When I quit my job mid-last year, I thought with all my new free time I'd be producing content and building up a following like a madman.

This did not happen.

One of my major challenges has been regaining the ability to focus (which I'll talk more about another time), but the other one has been getting past my ego.

Every time I thought about writing an article or publishing a video.. or even something as simple as posting a Facebook status, I would think about how other people would react.

How would that guy I knew from university react? How would my hockey teammates react? How would my family react? How would my girlfriend's family react? How would my best friends react?

While some people might find the content interesting or insightful, I knew not everyone would receive it the same way.

I would vividly picture everyone scrolling through their phone, coming across my post, and finding a way to mock it with their friends over lunch.

It's that fear of judgement that crushes your creativity. That forces you to stand on the sidelines.

It wasn't until a couple months ago that I slowllly started making progress around getting past this fear of judgement.

I'm not sure why this was the moment that made it click for me...

But I saw a friend post an Instagram story about a hair product company she had become an independent sales associate for.

I thought "wow, she has real guts for being able to just put herself out there like that."

But then I thought "wait, why? Is this really a big deal to anyone?"

That's when I realized that most people are too busy to truly care about what you do or don't do.

Sure, some people may form their own negative perception of you for a brief moment, but everyone has so much going on in their lives that it doesn't really matter.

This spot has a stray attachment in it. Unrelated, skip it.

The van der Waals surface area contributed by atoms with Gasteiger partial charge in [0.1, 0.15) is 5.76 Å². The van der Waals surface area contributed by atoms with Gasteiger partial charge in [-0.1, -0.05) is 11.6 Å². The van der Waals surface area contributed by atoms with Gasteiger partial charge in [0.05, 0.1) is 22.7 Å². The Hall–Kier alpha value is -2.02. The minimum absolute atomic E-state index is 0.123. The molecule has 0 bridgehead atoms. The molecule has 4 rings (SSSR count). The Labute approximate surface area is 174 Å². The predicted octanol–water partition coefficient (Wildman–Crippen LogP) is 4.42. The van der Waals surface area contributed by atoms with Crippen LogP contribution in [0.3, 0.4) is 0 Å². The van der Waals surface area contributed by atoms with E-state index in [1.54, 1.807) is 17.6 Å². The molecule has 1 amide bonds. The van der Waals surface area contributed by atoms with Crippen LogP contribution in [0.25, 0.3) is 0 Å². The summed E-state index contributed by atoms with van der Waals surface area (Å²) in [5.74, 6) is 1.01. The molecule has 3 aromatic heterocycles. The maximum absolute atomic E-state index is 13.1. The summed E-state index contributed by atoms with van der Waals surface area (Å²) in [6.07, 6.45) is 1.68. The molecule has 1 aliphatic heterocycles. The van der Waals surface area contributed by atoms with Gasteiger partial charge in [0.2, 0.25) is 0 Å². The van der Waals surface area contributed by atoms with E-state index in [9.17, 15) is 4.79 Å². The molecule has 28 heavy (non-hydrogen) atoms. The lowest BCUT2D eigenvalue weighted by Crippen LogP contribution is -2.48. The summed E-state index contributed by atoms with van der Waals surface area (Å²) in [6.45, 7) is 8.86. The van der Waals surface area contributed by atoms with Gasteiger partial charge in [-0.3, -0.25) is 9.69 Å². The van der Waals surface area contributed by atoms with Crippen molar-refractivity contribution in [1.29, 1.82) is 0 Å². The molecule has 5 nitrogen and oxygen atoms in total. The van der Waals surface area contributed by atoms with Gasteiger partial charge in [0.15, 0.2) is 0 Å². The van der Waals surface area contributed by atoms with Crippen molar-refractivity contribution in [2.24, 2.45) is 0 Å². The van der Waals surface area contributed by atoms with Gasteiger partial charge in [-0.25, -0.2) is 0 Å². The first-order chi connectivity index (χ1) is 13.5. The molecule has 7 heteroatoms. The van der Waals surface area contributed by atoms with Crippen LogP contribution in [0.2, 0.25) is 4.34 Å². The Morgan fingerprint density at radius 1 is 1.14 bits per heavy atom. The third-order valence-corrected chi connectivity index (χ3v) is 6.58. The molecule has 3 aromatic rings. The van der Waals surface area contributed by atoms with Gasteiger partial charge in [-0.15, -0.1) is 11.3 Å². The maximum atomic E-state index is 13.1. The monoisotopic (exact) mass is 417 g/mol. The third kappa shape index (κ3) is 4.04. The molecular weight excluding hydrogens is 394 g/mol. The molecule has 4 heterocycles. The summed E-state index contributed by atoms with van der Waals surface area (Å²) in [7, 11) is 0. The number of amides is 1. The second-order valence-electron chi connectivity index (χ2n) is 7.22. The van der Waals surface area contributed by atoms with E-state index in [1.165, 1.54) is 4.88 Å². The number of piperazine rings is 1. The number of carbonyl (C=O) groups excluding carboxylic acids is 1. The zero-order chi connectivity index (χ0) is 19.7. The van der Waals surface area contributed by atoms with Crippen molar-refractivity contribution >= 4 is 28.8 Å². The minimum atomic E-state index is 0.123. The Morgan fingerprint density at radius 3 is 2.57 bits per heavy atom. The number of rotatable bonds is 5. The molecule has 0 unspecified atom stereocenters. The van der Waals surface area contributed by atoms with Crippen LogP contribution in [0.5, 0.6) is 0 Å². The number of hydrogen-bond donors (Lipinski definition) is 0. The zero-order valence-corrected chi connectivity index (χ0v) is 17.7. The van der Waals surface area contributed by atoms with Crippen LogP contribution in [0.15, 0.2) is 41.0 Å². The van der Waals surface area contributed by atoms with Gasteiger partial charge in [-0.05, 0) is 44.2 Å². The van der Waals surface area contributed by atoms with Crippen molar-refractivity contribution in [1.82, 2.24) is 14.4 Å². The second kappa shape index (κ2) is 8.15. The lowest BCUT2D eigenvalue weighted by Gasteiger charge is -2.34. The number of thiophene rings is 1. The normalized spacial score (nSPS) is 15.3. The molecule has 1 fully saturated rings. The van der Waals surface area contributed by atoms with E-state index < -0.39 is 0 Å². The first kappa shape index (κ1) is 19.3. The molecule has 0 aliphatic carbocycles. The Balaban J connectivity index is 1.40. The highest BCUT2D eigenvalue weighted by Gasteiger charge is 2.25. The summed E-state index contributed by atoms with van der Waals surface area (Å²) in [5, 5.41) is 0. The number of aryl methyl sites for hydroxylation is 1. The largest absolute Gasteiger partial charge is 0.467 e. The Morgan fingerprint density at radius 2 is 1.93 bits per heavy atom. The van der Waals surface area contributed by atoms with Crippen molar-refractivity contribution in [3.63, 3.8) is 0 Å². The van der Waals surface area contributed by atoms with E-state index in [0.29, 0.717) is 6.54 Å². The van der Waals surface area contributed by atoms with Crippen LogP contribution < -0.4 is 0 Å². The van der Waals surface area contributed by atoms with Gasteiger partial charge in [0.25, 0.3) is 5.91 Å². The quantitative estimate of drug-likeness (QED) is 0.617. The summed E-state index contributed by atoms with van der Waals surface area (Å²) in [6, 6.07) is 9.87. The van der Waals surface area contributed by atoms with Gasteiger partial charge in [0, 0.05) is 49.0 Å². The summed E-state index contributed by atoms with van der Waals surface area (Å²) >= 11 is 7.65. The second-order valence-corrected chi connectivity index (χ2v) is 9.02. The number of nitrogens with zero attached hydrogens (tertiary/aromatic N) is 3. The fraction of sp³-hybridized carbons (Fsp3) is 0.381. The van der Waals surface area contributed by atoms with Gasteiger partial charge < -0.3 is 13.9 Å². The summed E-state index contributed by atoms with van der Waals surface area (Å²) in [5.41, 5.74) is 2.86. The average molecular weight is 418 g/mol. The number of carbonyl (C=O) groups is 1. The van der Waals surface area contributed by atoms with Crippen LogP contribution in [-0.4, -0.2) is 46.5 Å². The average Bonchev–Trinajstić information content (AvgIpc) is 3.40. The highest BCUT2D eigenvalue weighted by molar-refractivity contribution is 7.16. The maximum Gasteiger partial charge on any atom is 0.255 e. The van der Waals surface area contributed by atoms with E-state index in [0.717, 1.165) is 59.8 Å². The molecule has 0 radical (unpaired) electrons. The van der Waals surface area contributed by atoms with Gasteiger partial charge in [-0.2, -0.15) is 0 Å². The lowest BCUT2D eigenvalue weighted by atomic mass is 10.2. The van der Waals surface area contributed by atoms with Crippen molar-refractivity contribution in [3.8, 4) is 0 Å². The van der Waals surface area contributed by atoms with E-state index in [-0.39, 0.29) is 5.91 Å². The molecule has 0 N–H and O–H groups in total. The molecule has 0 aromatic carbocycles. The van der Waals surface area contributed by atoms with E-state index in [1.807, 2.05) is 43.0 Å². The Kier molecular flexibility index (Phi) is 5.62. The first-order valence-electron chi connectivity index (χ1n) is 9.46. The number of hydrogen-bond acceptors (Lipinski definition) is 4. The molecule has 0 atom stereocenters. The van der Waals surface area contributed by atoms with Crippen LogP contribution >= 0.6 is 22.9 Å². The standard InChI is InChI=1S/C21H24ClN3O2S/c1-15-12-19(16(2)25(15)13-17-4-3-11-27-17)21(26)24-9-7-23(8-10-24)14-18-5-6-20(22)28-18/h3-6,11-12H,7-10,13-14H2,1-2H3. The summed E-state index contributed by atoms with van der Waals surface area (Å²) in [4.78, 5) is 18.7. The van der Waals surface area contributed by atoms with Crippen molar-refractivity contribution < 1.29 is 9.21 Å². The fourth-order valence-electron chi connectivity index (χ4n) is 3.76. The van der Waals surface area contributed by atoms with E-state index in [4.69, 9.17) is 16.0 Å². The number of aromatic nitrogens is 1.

There are so many inputs available these days that if someone doesn't resonate with your message, they just hit skip and move on to the next one.

And even if they leave a negative remark, it typically has more to do with their own insecurities than it does with your work.

Where it gets better...

Is when you put yourself out there a few times, and realize that there is a small subset of people who do enjoy what you have to say.

People who take a minute out of their day to say "you literally stole the words out of my brain" or "love this, keep it coming" or share a personal story.

The feedback from these people matters way more than the people who take 5 seconds to possibly judge you and then move on.

It's still not easy for me to hit publish, but this 'whatever' mentality has definitely made it easier than it was before.

Whenever I start to overthink it (aka every time), I just say "^%$# it" and hit the button. Kinda of like jumping into a cold pool.

I spent way too much time on the content to not hit publish anyways.

I'm sure this is a process that becomes easier the more times you do it.

Desensitizing yourself to the fear of judgement.

It's easier said than done, but it can be done.

Then you can finally get off the sidelines...

And play the game you've been wanting to play.